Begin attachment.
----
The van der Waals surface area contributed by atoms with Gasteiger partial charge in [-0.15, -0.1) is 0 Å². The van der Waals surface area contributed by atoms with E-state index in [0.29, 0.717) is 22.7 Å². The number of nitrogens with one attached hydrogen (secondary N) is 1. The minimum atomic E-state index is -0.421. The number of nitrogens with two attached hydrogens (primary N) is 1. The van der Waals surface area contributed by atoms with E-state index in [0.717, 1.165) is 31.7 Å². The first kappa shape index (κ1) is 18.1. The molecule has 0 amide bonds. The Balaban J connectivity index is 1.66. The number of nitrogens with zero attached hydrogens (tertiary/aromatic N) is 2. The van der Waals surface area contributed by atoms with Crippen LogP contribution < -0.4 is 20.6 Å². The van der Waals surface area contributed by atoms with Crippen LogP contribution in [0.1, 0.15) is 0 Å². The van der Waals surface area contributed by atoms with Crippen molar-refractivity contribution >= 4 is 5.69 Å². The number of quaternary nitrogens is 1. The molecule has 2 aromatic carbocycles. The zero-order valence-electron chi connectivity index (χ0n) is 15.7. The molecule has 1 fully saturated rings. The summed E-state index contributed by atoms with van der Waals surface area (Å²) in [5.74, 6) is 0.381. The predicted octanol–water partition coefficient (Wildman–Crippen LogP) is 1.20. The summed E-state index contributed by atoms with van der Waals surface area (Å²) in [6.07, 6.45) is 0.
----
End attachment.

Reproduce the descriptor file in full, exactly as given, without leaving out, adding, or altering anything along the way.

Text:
The van der Waals surface area contributed by atoms with Gasteiger partial charge in [-0.15, -0.1) is 0 Å². The van der Waals surface area contributed by atoms with E-state index in [0.29, 0.717) is 22.7 Å². The number of nitrogens with one attached hydrogen (secondary N) is 1. The minimum atomic E-state index is -0.421. The number of nitrogens with two attached hydrogens (primary N) is 1. The van der Waals surface area contributed by atoms with E-state index in [0.717, 1.165) is 31.7 Å². The first kappa shape index (κ1) is 18.1. The molecule has 0 amide bonds. The Balaban J connectivity index is 1.66. The number of nitrogens with zero attached hydrogens (tertiary/aromatic N) is 2. The van der Waals surface area contributed by atoms with Crippen LogP contribution < -0.4 is 20.6 Å². The van der Waals surface area contributed by atoms with Crippen LogP contribution in [0.1, 0.15) is 0 Å². The van der Waals surface area contributed by atoms with Crippen molar-refractivity contribution >= 4 is 5.69 Å². The number of quaternary nitrogens is 1. The molecule has 2 aromatic carbocycles. The zero-order valence-electron chi connectivity index (χ0n) is 15.7. The molecule has 1 fully saturated rings. The summed E-state index contributed by atoms with van der Waals surface area (Å²) in [5.74, 6) is 0.381. The predicted octanol–water partition coefficient (Wildman–Crippen LogP) is 1.20. The summed E-state index contributed by atoms with van der Waals surface area (Å²) in [6.07, 6.45) is 0.